By MARK LORENZANA
Mexico’s Chamber of Deputies — whose majority bloc consists of members of the leftist National Regeneration Movement (Morena) of President Andrés Manuel López Obrador (AMLO) — approved on the afternoon of Wednesday, Sept. 14, a proposal to use the Armed Forces for public security tasks until 2028.
Yolanda de la Torre, a deputy of the centralist Institutional Revolutionary Party (PRI), originally drafted the proposal, which PRI President Alejandro Moreno promptly supported. This led to the fracturing of the Va Por México coalition, which consists of the PRI, the conservative National Action Party (PAN) and the left-leaning Party of the Democratic Revolution (PRD).
PAN and PRD leaders Marko Cortés and Jesús Zambrano have both expressed concerns about the proposal worsening the already increasing militarization in the country, and have instead pushed for the Armed Forces to return to their barracks in 2024, rather than extending their presence on the streets for four more years.
The recent problems within the Va Por México coalition, brought about by the PRI proposal, came after its three leaders — Moreno, Cortés and Zambrano — had vowed in August to strengthen their alliance for the upcoming 2023 local public elections and the 2024 Mexican general elections against Morena. At that time, the Va Por México coalition released a joint statement, and said that “the unity of the Va por México coalition is firm and solid.”
During the debates in the Chamber of Deputies on Wednesday, PRD Deputy Jesús Alberto Velázquez said that only dictators militarize the country, and questioned López Obrador’s security strategy.
“What are we going to gain by adding 10 more years of the Army to the streets?” Velázquez asked. “It’s been three years, and we haven’t made any progress.”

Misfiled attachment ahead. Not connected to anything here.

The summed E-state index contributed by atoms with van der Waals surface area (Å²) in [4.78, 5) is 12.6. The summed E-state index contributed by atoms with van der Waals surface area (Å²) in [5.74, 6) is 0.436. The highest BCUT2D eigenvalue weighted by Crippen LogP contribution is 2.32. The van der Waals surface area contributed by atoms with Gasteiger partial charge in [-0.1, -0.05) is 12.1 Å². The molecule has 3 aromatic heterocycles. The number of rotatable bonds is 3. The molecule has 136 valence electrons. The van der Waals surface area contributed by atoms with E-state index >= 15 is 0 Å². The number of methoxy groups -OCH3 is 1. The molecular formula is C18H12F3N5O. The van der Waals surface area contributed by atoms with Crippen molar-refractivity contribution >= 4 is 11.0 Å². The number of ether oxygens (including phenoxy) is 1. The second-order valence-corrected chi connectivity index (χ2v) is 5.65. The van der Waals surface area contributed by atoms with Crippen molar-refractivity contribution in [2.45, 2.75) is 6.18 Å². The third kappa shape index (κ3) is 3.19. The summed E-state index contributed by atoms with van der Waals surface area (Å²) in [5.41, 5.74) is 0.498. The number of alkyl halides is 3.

Morena Deputy Andrea Chávez, without alluding to the PRI, said that she “admires some members of the opposition” who did not resort to ”cheap politics” in the issue of public security.
“I want to make a political distinction between two different ways of understanding the opposition, because today, in this Chamber of Deputies, there are those who decided not to play cheap politics with the safety and lives of Mexican citizens, and that is something to be thankful for,” Chávez said. “This is a step forward in the construction of peace, justice and reparation. This is the time to claim life.”
Meanwhile, for his part, PAN Deputy and President of the Chamber of Deputies Santiago Creel had warned — before the vote — that the extension of military presence in the streets would be “very serious.”
He said that the presence of the Armed Forces on the streets is unconstitutional, as it is defined in the Mexican Constitution that the military should only be used for security tasks “only in an extraordinary situation, in a regulated manner, subordinated to a civilian command, in a complementary and supervised manner.”
In an interview with Mexican daily newspaper El Universal, Creel said that expanding the influence of the military on the streets is not the solution to the problem of insecurity in the country.
“It is not the answer to insecurity. What is being extended is the unconstitutional action of the Armed Forces, a security strategy that has been unsuccessful, and has generated almost 140,000 deaths from violent homicides and 40,000 disappearances. This is very serious,” Creel said.
“It will not only have consequences in terms of human rights, but also to the economy, in our relations with the outside world due to non-compliance to international treaties, and in the desire of any family to live with tranquility and peace. This extension of the Army alters the peace.”
On the fracturing of the Va Por México coalition, Creel said that he was initially surprised that the proposal came from the PRI caucus.
“When I was informed of the PRI initiative, I thought that Deputy De la Torre had only presented it in her own personal capacity,” Creel said. “But later I realized that it was something that was endorsed by the party leadership. The issue represents a very complex dilemma for the PAN. On the one hand, we want the coalition to continue. But on the other hand, we cannot let a breach of this nature pass. The three parties originally agreed to non-militarization. We consider it serious that this proposal has been made.”